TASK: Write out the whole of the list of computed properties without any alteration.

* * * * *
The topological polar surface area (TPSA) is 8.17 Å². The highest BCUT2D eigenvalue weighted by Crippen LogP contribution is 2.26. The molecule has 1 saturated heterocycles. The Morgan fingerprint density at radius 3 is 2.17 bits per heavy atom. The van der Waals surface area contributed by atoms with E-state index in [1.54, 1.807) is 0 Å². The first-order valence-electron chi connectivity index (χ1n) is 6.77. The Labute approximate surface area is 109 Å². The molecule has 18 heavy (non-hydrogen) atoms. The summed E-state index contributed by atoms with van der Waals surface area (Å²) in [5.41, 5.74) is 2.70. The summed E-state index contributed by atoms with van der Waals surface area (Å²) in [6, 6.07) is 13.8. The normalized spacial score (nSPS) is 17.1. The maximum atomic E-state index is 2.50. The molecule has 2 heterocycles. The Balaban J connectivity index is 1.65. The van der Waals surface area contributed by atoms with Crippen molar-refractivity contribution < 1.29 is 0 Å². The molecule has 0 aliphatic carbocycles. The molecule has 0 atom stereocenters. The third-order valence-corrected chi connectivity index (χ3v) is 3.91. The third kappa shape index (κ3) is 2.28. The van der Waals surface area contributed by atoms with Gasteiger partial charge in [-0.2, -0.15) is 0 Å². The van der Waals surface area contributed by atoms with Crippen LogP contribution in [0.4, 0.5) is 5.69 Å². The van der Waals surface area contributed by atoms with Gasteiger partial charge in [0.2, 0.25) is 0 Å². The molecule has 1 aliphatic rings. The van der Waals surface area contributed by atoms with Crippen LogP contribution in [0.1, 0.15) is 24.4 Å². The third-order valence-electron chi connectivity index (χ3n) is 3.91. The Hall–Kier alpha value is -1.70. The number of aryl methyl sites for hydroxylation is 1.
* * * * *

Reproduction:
The topological polar surface area (TPSA) is 8.17 Å². The highest BCUT2D eigenvalue weighted by Crippen LogP contribution is 2.26. The molecule has 1 saturated heterocycles. The Morgan fingerprint density at radius 3 is 2.17 bits per heavy atom. The van der Waals surface area contributed by atoms with E-state index in [1.54, 1.807) is 0 Å². The first-order valence-electron chi connectivity index (χ1n) is 6.77. The Labute approximate surface area is 109 Å². The molecule has 18 heavy (non-hydrogen) atoms. The summed E-state index contributed by atoms with van der Waals surface area (Å²) in [5.41, 5.74) is 2.70. The summed E-state index contributed by atoms with van der Waals surface area (Å²) in [6, 6.07) is 13.8. The normalized spacial score (nSPS) is 17.1. The maximum atomic E-state index is 2.50. The molecule has 2 heterocycles. The Balaban J connectivity index is 1.65. The van der Waals surface area contributed by atoms with Crippen molar-refractivity contribution < 1.29 is 0 Å². The molecule has 0 aliphatic carbocycles. The molecule has 0 atom stereocenters. The third-order valence-corrected chi connectivity index (χ3v) is 3.91. The third kappa shape index (κ3) is 2.28. The van der Waals surface area contributed by atoms with Gasteiger partial charge in [-0.2, -0.15) is 0 Å². The van der Waals surface area contributed by atoms with Crippen LogP contribution in [0.4, 0.5) is 5.69 Å². The van der Waals surface area contributed by atoms with Gasteiger partial charge in [0.2, 0.25) is 0 Å². The molecule has 1 aliphatic rings. The van der Waals surface area contributed by atoms with Crippen LogP contribution in [0.1, 0.15) is 24.4 Å². The third-order valence-electron chi connectivity index (χ3n) is 3.91. The Hall–Kier alpha value is -1.70. The number of aryl methyl sites for hydroxylation is 1.